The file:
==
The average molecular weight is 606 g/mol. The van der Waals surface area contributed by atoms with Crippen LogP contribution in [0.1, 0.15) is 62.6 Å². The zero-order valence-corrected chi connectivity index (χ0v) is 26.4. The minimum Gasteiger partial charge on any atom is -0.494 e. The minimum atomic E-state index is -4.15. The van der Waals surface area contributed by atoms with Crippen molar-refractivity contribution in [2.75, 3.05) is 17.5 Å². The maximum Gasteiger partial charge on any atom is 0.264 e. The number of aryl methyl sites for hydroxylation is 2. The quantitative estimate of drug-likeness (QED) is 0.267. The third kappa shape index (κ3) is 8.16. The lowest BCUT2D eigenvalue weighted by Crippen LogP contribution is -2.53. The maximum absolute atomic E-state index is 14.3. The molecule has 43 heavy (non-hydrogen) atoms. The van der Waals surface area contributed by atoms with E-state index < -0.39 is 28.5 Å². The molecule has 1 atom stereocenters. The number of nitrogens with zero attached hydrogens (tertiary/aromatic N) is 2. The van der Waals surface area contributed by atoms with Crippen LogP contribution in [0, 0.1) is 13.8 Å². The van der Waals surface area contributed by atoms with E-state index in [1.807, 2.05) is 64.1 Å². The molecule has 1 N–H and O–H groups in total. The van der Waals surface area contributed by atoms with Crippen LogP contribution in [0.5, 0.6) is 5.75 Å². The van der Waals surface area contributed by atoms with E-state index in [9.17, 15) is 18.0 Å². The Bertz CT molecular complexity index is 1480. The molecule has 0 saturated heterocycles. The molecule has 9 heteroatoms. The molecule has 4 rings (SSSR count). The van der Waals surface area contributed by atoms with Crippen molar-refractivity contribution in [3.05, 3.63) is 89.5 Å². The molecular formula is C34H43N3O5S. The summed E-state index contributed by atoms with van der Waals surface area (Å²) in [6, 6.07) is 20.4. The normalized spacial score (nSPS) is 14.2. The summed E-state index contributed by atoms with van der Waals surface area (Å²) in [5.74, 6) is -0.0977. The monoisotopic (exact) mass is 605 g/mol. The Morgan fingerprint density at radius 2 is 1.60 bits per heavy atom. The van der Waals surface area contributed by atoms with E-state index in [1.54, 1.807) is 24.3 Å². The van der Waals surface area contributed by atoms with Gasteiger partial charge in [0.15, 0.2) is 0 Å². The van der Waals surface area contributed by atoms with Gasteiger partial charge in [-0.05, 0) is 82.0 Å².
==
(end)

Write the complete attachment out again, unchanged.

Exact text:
The average molecular weight is 606 g/mol. The van der Waals surface area contributed by atoms with Crippen LogP contribution in [0.1, 0.15) is 62.6 Å². The zero-order valence-corrected chi connectivity index (χ0v) is 26.4. The minimum Gasteiger partial charge on any atom is -0.494 e. The minimum atomic E-state index is -4.15. The van der Waals surface area contributed by atoms with Crippen molar-refractivity contribution in [2.75, 3.05) is 17.5 Å². The maximum Gasteiger partial charge on any atom is 0.264 e. The number of aryl methyl sites for hydroxylation is 2. The quantitative estimate of drug-likeness (QED) is 0.267. The third kappa shape index (κ3) is 8.16. The lowest BCUT2D eigenvalue weighted by Crippen LogP contribution is -2.53. The maximum absolute atomic E-state index is 14.3. The molecule has 43 heavy (non-hydrogen) atoms. The van der Waals surface area contributed by atoms with E-state index < -0.39 is 28.5 Å². The molecule has 1 atom stereocenters. The number of nitrogens with zero attached hydrogens (tertiary/aromatic N) is 2. The van der Waals surface area contributed by atoms with Crippen LogP contribution in [0, 0.1) is 13.8 Å². The van der Waals surface area contributed by atoms with E-state index in [1.807, 2.05) is 64.1 Å². The molecule has 1 N–H and O–H groups in total. The van der Waals surface area contributed by atoms with Crippen LogP contribution in [0.5, 0.6) is 5.75 Å². The van der Waals surface area contributed by atoms with E-state index in [9.17, 15) is 18.0 Å². The Bertz CT molecular complexity index is 1480. The molecule has 0 saturated heterocycles. The molecule has 9 heteroatoms. The molecule has 4 rings (SSSR count). The van der Waals surface area contributed by atoms with Crippen molar-refractivity contribution in [3.05, 3.63) is 89.5 Å². The molecular formula is C34H43N3O5S. The summed E-state index contributed by atoms with van der Waals surface area (Å²) in [6, 6.07) is 20.4. The normalized spacial score (nSPS) is 14.2. The summed E-state index contributed by atoms with van der Waals surface area (Å²) in [5.74, 6) is -0.0977. The monoisotopic (exact) mass is 605 g/mol. The Morgan fingerprint density at radius 2 is 1.60 bits per heavy atom. The van der Waals surface area contributed by atoms with E-state index in [1.54, 1.807) is 24.3 Å². The van der Waals surface area contributed by atoms with Gasteiger partial charge in [0.15, 0.2) is 0 Å². The van der Waals surface area contributed by atoms with Gasteiger partial charge in [-0.05, 0) is 82.0 Å².